It’s been a couple of weeks since the James Brown biopic “Get On Up” opened in movie theaters across the country. But debate is still raging—from casual fans to music experts— about the ups and downs of “Get On Up.” And the range of critiques is like reading a critical tale of two cities.
In one corner there are those who wholeheartedly praise the film directed by Tate Taylor for its captivating portrayal of James Brown—the Godfather of Soul—by actor Chadwick Boseman. Those in this camp—and there are many—insist that Boseman’s performance, coupled with electrifying musical sequences and accurate depictions of Brown’s hard-driving style in business and in the studio with his musicians, compensate for, or at least balance out, the film’s problems. (It should be noted that even those who are highly critical of “Get On Up” have lauded Boseman’s performance.)
It should also be noted there is also universal acknowledgement, even among those who otherwise praise “Get On Up,” the screenplay by Jez and John-Henry Butterworth is problematic, chiefly the decision to bounce the film up and down Brown’s timeline.
The Chicago Tribune, for example, said, “But the Butterworths fracture the order, fruitfully. They’re more interested in making musical and dramatic connections across time and space—something in the ’70s triggering a childhood memory, for example—than in laying them out predictably.”
The New York Times, referred to that aspect of the film as a, “crude mash-up of past and present forces.” But, for those who have criticized “Get On Up,” the issues go far beyond this issue.
For many, the wide range of complaints included moments—like the film’s opening—where the portrayal of Brown bordered on caricature, numerous factual inaccuracies and a decision to water down certain aspects of Brown’s life. Adding to this is a suspicion among some critics that this was the result of “Get On Up” having an all-white creative team (screenplay, director, producers) including rock legend Mick Jagger.
Which group is right?
“Get On Up” is indeed a thoroughly entertaining feature film. Boseman’s performances as Brown from age 16 to 60 are riveting, electric and, the actor literally dazzles when it comes to recreating Brown’s legendary footwork and stage dynamics. Some critics have even mentioned Boseman as a contender when awards season rolls around and that notion doesn’t sound completely ridiculous. Boseman is that good.
But the other side of the “Get On Up” conundrum is that the film itself features plenty of show business gloss with little explanation of Brown’s complicated and sometimes contradictory and confusing life. Yes, his childhood in poverty and away from his abusive and neglectful parents would certainly explain some of his actions and egomania, but the film never actually draws that connection—we’re left to make the link on our own. One can also see a link between the pragmatism of the aunt who raised him while running a whorehouse and Brown’s own pragmatic approach to the music business, but again, the film simplifies this part of the story.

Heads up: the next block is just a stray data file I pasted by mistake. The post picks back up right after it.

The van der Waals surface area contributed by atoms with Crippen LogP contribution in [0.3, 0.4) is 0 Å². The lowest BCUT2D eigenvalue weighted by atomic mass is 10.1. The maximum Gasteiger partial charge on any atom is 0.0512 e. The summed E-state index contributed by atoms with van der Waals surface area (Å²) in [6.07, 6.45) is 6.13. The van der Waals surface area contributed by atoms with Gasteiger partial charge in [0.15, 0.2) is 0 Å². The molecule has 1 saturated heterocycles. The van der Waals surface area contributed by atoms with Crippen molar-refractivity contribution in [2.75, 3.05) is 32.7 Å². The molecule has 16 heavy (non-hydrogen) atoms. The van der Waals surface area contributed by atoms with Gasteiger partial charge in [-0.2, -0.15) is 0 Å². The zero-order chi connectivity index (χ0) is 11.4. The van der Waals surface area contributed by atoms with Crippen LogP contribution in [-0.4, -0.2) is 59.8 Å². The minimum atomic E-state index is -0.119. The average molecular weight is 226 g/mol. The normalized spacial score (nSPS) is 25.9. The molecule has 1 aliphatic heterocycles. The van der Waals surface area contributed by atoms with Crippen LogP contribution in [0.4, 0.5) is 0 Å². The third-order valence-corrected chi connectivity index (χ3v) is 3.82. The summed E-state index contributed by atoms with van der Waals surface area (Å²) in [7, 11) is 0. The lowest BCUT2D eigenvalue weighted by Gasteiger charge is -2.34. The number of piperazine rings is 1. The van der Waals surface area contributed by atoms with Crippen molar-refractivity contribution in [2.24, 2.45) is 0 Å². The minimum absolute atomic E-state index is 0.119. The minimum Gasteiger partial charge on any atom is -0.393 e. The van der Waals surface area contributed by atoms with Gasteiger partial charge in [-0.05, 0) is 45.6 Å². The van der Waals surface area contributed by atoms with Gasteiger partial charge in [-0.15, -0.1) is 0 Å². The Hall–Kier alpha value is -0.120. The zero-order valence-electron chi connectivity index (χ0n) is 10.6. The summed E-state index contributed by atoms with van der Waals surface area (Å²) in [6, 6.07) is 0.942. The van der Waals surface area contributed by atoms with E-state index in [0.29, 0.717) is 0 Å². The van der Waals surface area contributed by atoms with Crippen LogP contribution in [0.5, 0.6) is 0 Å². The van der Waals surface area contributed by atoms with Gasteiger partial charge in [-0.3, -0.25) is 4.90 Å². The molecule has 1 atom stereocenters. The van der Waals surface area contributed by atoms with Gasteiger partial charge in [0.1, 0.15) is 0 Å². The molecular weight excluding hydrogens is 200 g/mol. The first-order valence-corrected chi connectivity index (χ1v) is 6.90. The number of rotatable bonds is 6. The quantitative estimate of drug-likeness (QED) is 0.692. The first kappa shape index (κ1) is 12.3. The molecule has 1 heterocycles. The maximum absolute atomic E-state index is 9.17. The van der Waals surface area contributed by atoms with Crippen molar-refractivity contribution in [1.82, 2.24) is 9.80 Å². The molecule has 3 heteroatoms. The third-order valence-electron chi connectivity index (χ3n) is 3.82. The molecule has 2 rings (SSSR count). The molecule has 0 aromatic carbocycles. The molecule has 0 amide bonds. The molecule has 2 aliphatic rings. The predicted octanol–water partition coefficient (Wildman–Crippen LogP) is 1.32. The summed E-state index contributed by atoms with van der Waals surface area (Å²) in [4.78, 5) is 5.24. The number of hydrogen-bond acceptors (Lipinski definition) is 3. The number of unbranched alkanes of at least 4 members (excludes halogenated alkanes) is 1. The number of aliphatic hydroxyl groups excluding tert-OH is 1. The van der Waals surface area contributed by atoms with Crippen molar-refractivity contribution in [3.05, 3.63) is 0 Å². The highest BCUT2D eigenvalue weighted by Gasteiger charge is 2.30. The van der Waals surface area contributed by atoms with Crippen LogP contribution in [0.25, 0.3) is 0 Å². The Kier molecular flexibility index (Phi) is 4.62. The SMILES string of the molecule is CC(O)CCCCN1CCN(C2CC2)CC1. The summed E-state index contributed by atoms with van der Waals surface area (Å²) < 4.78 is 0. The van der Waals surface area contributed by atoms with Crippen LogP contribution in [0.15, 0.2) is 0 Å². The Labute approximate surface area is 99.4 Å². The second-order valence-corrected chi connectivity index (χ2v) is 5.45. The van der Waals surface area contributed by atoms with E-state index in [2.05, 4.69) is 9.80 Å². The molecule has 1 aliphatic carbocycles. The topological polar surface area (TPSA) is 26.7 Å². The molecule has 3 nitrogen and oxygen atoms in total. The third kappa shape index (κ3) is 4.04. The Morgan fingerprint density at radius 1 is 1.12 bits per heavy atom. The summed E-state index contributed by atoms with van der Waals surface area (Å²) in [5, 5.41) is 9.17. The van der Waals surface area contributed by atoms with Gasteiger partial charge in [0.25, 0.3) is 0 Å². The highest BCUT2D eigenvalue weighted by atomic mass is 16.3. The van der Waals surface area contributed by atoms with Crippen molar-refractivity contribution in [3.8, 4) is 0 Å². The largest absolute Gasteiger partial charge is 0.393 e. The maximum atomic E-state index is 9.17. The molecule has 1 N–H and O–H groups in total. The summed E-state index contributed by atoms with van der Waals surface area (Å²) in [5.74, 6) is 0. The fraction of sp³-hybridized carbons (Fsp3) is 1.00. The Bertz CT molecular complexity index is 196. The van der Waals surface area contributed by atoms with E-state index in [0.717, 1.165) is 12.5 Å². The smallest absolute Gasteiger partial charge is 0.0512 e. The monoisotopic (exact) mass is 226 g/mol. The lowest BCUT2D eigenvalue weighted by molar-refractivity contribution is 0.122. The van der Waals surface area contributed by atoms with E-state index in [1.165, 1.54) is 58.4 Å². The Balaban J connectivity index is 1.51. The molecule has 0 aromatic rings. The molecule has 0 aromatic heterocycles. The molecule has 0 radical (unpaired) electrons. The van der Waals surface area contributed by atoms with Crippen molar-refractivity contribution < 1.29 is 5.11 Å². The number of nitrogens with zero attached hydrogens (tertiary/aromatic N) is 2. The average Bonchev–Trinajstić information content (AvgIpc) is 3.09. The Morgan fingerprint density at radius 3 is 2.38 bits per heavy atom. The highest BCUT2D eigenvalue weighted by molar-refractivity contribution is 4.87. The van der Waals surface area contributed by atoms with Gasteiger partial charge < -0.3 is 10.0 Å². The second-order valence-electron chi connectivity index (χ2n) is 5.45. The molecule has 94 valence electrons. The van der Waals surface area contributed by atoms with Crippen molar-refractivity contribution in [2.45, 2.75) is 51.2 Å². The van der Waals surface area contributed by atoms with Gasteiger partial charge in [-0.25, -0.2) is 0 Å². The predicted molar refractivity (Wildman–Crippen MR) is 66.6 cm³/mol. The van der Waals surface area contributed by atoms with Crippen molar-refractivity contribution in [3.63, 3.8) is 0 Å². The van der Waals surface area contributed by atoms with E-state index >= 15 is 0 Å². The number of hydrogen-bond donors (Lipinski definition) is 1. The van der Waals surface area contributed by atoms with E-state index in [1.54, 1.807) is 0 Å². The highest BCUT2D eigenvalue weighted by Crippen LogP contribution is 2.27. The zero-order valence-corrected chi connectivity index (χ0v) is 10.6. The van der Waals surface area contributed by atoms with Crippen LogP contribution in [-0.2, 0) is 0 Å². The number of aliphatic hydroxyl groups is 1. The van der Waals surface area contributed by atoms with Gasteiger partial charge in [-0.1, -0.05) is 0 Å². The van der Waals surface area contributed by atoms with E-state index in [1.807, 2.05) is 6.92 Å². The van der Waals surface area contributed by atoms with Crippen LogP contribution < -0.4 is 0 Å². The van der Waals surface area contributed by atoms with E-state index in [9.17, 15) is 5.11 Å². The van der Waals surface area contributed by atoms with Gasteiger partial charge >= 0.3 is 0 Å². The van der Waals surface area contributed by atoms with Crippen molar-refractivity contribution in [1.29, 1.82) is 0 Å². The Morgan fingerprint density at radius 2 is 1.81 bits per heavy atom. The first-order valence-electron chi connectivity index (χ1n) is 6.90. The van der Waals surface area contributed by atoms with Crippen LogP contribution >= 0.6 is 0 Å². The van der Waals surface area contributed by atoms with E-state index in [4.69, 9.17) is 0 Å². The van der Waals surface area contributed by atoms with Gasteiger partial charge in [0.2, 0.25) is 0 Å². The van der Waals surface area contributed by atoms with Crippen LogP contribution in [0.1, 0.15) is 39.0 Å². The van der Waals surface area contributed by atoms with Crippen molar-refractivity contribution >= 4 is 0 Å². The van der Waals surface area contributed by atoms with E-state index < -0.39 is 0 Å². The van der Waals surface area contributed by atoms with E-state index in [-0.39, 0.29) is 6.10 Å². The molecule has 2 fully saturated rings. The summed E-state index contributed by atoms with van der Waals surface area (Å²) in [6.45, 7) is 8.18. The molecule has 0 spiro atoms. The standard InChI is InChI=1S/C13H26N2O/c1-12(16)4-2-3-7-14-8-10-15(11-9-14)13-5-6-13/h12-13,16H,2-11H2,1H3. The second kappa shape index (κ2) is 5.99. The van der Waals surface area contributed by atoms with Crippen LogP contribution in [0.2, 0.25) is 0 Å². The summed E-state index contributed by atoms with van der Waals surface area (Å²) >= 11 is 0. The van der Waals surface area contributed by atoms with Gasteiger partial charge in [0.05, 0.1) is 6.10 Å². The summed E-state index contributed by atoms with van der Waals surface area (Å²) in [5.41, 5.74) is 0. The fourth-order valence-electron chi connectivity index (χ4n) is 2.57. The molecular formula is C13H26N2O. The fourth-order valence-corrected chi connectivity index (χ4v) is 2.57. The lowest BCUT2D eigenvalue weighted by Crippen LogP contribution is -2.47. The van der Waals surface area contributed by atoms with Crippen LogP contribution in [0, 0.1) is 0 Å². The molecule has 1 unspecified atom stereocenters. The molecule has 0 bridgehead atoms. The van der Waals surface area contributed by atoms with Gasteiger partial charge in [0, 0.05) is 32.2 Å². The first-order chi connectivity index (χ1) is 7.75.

There’s a lot in Brown’s life that goes unexplained, from his legendary over the top taskmaster role with his band members, to his drug-fueled behavior, such as the opening scenes showing a shotgun-toting Brown confronting an employee for, um, ‘doing a number two,’ in his bathroom.
And then there are the things not shown in the movie at all. While some level of creative license is the norm with film biographies, there are major changes and omissions in the narrative in “Get On Up.” Some of these are relatively minor, such as when certain band members actually left. But other things, such as Brown’s pattern of battering his wives, abusing drugs and having run-ins with the police, are only barely hinted at in “Get on Up.”
The film also doesn’t delve into Brown’s musical legacy and how he laid the foundation for today’s hip-hop music.
The biggest transgression, critics maintain, is that “Get On Up” barely deals with Brown’s role as a revolutionary figure during the Black Power Movement. The film shows two moments where Brown’s activism came into play, but Brown’s role was far more extensive than his concert after the slaying of Martin Luther King, Jr. and recording the anthem, “Say It Loud – I’m Black and I’m Proud.”
Of course, the film also doesn’t deal with the confusing complexities of Brown’s life. “Get On Up,” for example, doesn’t show that Brown refused to perform that famous concert unless he was paid up front. And it also doesn’t show that in real life, the kids chanting in “Say It Loud” were mostly white and Asian.
There’s also no mention in the film of Brown’s controversial endorsement of President Richard M. Nixon in 1972. The decision so angered the black community that there were pickets outside of his concerts, and black militant groups called for a nationwide boycott of Brown’s concerts. Brown also unabashedly supported the avowed segregationist Sen. Strom Thurmond of South Carolina, saying in interviews that Thurmond was like a grandfather to him.
Perhaps showing those realities would have required more explanation than the film had time to explore. This is, after all, a Hollywood feature film. The narrative that has been crafted, while not entirely true, is nice and tidy in a way that Brown’s real life never was. And, as most Hollywood feature films do, “Get On Up” clocks in around the average two- hour mark, a crucial necessity in the realities of feature films.
There may yet be more of the realities of James Brown’s life to be seen in an upcoming documentary about Brown, also produced by Jagger.
But “Get On Up,” while thoroughly entertaining, never gets to the heart of who the real James Brown was.
—Karyn D. Collins